Part of my limitation now is my equipment. I still have the irons I used when I was a pro. They have stiff steel shafts, which are great for someone who can swing hard. I can't swing hard anymore so these clubs just don't fit my game. But because I only play infrequently, it makes no sense to buy a different set of clubs, or to have my clubs reshafted. That's just too much expense. So I make do with what I have. However, using those clubs intended for a good strong player takes a toll on my hands and wrists.

After that last round of golf I had decided that I might not be able to play 18 holes anymore. That much golf at one time is just too much. I think I'll have to be a nine hole player.

I was at the driving range the other day, talking with a friend about equipment. I mentioned my clubs and the steel shafts, saying I could benefit from lightweight graphite shafts, and a softer flex, but that I just can't justify spending the money. He told me he sometimes runs across good clubs for sale; would I mind if he kept an eye out for a set of clubs for me.

Sure. If he found some I'd be interested in seeing them.

That's not exactly what he meant though. He called me a few days ago asking if I had time to hit a club he found. So we met at the driving range. He hadn't found a club - he had found a set of irons for me: graphite shaft, senior flex (to match my senior swing speed), and he even had oversize grips installed. I thought he was looking for a set of clubs that I would buy, but he bought them for me.

Spoiled again. I've helped him with some things, so he wanted to help me, to express his gratitude. He wanted to find a way to make golf easier for me to play: lighter clubs, softer flex, bigger grips. I'm encouraged that I might still be able to play 18 holes since I'll have clubs that fit my swing. I swing like an old man now so I need to use equipment that matches that swing. I'm not too proud to take advantage of technology.

These two stories have some things in common:
1. I have friends who are so gracious. They humble me with their kindness.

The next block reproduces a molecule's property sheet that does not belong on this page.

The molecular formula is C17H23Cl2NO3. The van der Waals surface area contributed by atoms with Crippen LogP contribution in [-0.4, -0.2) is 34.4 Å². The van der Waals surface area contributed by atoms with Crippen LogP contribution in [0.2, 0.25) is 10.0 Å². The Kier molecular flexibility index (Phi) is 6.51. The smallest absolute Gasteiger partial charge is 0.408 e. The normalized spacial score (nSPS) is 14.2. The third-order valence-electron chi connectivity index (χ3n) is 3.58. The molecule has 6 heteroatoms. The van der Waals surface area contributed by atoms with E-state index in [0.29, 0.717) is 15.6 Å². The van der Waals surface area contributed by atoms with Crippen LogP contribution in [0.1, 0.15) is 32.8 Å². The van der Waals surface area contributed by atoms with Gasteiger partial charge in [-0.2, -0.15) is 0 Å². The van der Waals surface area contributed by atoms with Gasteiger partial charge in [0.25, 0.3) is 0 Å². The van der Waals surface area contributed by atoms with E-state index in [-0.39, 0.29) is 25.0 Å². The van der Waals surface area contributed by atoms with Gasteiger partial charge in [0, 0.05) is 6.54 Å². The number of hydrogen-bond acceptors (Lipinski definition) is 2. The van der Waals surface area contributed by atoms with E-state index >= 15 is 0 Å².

2. While they're thanking me, I feel like I'm getting the better end of the bargain. I should be (and I am) thanking them. That seems like a good way to base a friendship: both sides grateful for the other.

I am so blessed to have the friends that I do - and these are two examples among so many more. I have been blessed beyond measure. I have received more than I deserve and I am so grateful.

Tuesday, July 4, 2017

The Progress(?) of Life

At the last appointment with my rheumatologist, we discussed the nature of my RA: aggressive, non-responsive, and difficult to treat. The PA, who is really great, is frustrated that they can't find the right combination of meds. I think she's more frustrated than I am. During our talk I told her, "I live with the pain every day, but it could be worse. I'm functioning ."

To be honest, I'm losing confidence that my condition will ever improve. It certainly seems inexorable. The best I can hope for is to remain stable, which just isn't going to happen. On a day-to-day basis, I feel like I'm not getting worse. In the short term, I think I doing pretty well. But when I look long term I can begin to see how much I've deteriorated in the last 6 or 7 years.

When I first moved back to Nampa, and joined the Nampa Rec Center, I walked to the rec center every morning, then exercised, then walked home. While it's true that I'm still exercising on an almost daily basis, there's no way I could add the walk there and back. Despite daily exercise, my physical fitness continues to decline significantly.

One of the activities I really enjoy is golf. In case you're not aware, I was a golf pro for several years, and a fairly good player. I still enjoy being on the course, with my friends, enjoying the weather, and the company, and the creativity of golf. Obviously I can't play like I used to, but I can still play.

Yesterday I played 18 holes with some friends, my second 18 hole round of the year. It wiped me out. I can't begin to tell you how exhausted I was when I got home. Over the last few years I've only played a few rounds a year. I think I've reached the point at which I won't be able to play 18 holes any more. I might have to become a nine hole player only. Playing more than that just requires too much energy.

Or I might have to be a driving range player. I regularly go the range to hit a small bucket of balls. 50 balls takes me about an hour to hit, and is about the same number of shots I would take in 18 holes. Despite my enjoyment of the game, and desire to play, it's clear my physical ability to play golf continues to decline.

Even so, I hope I don't sound defeatist, or defeated. I have a great life.
I enjoy my life despite my medical challenges.